It started with a cute duet between Scott Fowler and Brandon Alley. Inspired by the wind discovery, the dancers playfully blow on each other before starting their adorable duet. A new freedom has been unleashed for all and the character revel in it. Nicole Ward and Emily Chessa break into a lovely Bob Fosse-like choreographic sequence, and there’s also a really cool bit with the girls and Peter Smida where they step over each other as they log roll across the stage.

From left to right: Nicole Ward, Peter Smida and Emily Chessa. Photo credit: Michael Slobodian.

From left to right: Nicole Ward, Peter Smida and Emily Chessa. Photo credit: Michael Slobodian.

I am well aware of the magnitude of what I’m about to say – one of the most glorious moments of my life as an audience member, was watching the cast as they celebrated the wind by repeating a delightfully uplifting choreographic phrase (choreographer Inger really knows how to make these effective!). Each time, the dancers made it more heartfelt and joyous then before. Part of what makes this sequence so magnificent is not only the grand gestures, but also the subtle, individualized movements of joy, wonderfully displayed by Alley and Smida among others.

There’s much more story that continues after that. It involves bringing the wind machine onstage, as well as a hand-held fan and a variety of wind-making gadgets, including blowdryers. It provides an enjoyable opportunity to experience the comical acting skills of the dancers, including Smida and Alley.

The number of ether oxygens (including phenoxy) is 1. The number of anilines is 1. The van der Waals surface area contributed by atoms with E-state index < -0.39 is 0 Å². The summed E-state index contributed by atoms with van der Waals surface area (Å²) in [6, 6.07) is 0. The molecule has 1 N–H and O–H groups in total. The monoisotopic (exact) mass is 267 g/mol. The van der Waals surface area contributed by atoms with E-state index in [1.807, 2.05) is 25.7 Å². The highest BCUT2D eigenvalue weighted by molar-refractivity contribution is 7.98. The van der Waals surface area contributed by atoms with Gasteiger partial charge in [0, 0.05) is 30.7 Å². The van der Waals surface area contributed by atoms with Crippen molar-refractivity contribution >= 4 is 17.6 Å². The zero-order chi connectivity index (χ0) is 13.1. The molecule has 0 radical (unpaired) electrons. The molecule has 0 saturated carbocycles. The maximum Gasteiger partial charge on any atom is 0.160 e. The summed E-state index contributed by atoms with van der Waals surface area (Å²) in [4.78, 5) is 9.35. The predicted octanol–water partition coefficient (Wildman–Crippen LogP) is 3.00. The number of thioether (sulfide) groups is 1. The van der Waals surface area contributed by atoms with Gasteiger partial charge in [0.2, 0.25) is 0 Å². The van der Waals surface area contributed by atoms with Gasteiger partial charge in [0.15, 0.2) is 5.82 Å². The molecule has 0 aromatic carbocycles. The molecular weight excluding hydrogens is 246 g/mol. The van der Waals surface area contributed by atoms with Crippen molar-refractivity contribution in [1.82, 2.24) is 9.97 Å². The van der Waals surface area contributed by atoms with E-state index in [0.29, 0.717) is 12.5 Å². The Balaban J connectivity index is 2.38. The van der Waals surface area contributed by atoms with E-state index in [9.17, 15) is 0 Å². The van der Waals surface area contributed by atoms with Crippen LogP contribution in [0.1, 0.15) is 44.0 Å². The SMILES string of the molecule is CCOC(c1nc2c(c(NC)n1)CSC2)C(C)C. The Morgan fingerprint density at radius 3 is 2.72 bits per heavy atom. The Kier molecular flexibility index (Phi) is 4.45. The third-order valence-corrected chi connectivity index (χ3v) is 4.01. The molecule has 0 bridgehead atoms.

From left to right: Emily Chessa, Scott Fowler and Peter Smida. Photo credit: Michael Slobodian.

From left to right: Emily Chessa, Scott Fowler and Peter Smida. Photo credit: Michael Slobodian.

I won’t give much more away, but one of the defining moments of this piece is a spectacular vision of the dancers, each completely embodying their various characters, crossing the length of the stage towards the wind machine. The distinct and unique characters of each dancer, expressed through their relationships with each other and space, as well as their faces and body movements is what dance is all about. This is what separates dance as an art, as opposed to just a physical discipline. And this is what elevates Ballet BC from a local contemporary ballet company, to a world-class treasure. Bravo!

Ballet BC dancer Brandon Alley. Photo credit: Michael Slobodian.

Ballet BC dancer Brandon Alley. Photo credit: Michael Slobodian.

Ballet BC's Program I plays the Queen Elizabeth Theatre at 8:00pm November 2-4, 2017. Tickets range from $30.00 to $100.00 (including service charges) and can be purchased through Ticketmaster at 1-855-985-2787 (855-985-ARTS) or online at ticketmaster.ca. Visit Ballet BC's website for additional information.